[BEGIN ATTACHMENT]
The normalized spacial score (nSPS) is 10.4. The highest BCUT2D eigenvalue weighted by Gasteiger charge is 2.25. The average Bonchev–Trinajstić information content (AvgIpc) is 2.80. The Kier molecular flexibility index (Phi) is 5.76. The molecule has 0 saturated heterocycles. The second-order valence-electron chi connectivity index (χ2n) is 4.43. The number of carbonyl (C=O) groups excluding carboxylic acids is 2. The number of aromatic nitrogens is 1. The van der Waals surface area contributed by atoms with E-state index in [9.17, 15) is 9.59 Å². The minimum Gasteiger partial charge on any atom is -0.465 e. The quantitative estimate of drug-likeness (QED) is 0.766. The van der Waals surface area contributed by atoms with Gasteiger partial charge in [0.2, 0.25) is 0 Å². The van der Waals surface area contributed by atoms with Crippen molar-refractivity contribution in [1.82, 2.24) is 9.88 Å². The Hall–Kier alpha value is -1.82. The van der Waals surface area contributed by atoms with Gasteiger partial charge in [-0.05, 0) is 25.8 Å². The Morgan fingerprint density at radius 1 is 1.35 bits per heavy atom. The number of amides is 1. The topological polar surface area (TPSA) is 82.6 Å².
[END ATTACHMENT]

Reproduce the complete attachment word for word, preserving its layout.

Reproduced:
The normalized spacial score (nSPS) is 10.4. The highest BCUT2D eigenvalue weighted by Gasteiger charge is 2.25. The average Bonchev–Trinajstić information content (AvgIpc) is 2.80. The Kier molecular flexibility index (Phi) is 5.76. The molecule has 0 saturated heterocycles. The second-order valence-electron chi connectivity index (χ2n) is 4.43. The number of carbonyl (C=O) groups excluding carboxylic acids is 2. The number of aromatic nitrogens is 1. The van der Waals surface area contributed by atoms with E-state index in [9.17, 15) is 9.59 Å². The minimum Gasteiger partial charge on any atom is -0.465 e. The quantitative estimate of drug-likeness (QED) is 0.766. The van der Waals surface area contributed by atoms with Gasteiger partial charge in [0.2, 0.25) is 0 Å². The van der Waals surface area contributed by atoms with Crippen molar-refractivity contribution in [1.82, 2.24) is 9.88 Å². The Hall–Kier alpha value is -1.82. The van der Waals surface area contributed by atoms with Gasteiger partial charge in [-0.05, 0) is 25.8 Å². The Morgan fingerprint density at radius 1 is 1.35 bits per heavy atom. The number of amides is 1. The topological polar surface area (TPSA) is 82.6 Å².